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The variability of market returns from one year to the next can imperil retirement savings. Yet too few accounts mitigate the damage that market downturns can trigger, especially when they take place in the early years of retirement. Here are ways to talk about mitigating exposure to sequence of return risk.

The impact of cash flows and sequence of returns on retirement savings

Invest $1 million dollars into an account, leave it there for 30 years, and your ending balance will reflect the average annual return for the period.

However, in retirement accounts—where balances typically build with contributions made over many years or decades—it’s the sequence of the returns that helps determine the ending balance as well as the quality of the retiree’s lifestyle.

While any investment account is vulnerable to market swings, retirement accounts are uniquely sensitive to the timing of market ups and downs- especially to downturns that occur in the years immediately preceding and following retirement.

A downturn at this inflection point—when the wealth accumulated typically is at its greatest and withdrawals begin—can have a long-term and devastating impact on a retiree’s life. 

Dreams realized—or derailed

Consider the experiences of three retirees in the hypothetical scenarios.

All three are alike in that they enter retirement with an initial $1 million, earn an average annual 5% rate of return, and withdraw 4% annually (adjusted for inflation).

Their finances diverge, however, in their respective accounts’ sequence of returns:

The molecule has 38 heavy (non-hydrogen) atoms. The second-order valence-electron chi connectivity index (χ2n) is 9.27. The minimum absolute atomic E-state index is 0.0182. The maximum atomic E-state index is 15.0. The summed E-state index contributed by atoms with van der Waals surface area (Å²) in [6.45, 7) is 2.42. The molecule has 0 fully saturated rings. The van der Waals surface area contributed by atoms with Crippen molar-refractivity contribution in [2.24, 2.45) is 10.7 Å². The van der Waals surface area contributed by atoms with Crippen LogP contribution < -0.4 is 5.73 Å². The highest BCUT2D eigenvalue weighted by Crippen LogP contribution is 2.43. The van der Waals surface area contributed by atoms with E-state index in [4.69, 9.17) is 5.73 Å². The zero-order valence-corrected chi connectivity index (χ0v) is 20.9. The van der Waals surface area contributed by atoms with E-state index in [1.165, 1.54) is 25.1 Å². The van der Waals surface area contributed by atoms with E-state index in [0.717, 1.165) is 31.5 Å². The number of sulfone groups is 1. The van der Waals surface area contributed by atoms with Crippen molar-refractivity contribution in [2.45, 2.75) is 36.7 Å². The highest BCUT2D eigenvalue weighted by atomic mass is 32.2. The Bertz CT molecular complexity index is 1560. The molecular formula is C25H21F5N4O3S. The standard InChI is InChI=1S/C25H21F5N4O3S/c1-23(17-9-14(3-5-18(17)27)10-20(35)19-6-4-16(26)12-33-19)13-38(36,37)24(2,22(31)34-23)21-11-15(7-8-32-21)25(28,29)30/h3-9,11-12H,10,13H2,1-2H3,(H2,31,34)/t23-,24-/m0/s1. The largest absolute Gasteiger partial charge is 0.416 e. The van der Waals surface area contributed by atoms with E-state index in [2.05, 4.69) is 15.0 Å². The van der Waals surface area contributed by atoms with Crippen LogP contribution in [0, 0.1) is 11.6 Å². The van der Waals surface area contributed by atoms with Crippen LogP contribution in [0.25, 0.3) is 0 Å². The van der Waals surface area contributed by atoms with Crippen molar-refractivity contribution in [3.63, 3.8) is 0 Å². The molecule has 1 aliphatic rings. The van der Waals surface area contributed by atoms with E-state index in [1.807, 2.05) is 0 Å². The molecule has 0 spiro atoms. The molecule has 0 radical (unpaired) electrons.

• Retiree A earns a steady average 5% return each year
  • Retiree B begins retirement with great returns—but has a poor rate of return in later years
  • Retiree C starts retirement with poor returns but enjoys a strong finish

As the chart shows, Retiree B clearly comes out ahead, with an income stream that lasts for 30 years and an ending balance that’s far higher than that of the other two. In contrast, 30 years later, Retiree A has significantly less wealth than Retiree B. And Retiree C has run out of money.

How to mitigate sequence of return risk

Plan sponsors and participants will be well served by understanding sequence of return risk and factoring it into their investment decisions.

There are many ways to help retirees avoid dollar-cost “ravaging,” including these:

  • Balance risk (i.e., equity exposure) and diversification at the beginning of retirement.  Choosing an investment allocation or a target date fund with a glide path that aligns to retiree spending behavior can help balance the tradeoffs between risk and reward while helping to fund their lifestyle
  • Adopt a dynamic spending strategy that adjusts withdrawal amounts based on market conditions; for example, withdraw less during bad markets
  • Purchase an annuity with guaranteed income features
  • Introduce in-plan retirement income solutions that offer lifetime income along with downside protection; for example, a guaranteed income feature within a target date fund


Minimizing the impact of poor returns early in retirement can reduce the risk of an investor’s savings. Click here to read more.  

TARGET DATE FUNDS. Target date funds are funds with the target date being the approximate date when investors plan to start withdrawing their money. Generally, the asset allocation of each fund will change on an annual basis with the asset allocation becoming more conservative as the fund nears the target retirement date. The principal value of the fund(s) is not guaranteed at any time, including at the target date.”)
Annuity guaranteed benefits, such as guaranteed income for life are only as good as the insurance company that gives them. While it is an uncommon occurrence that the insurance companies that back these guarantees are unable to meet their obligations, it may happen.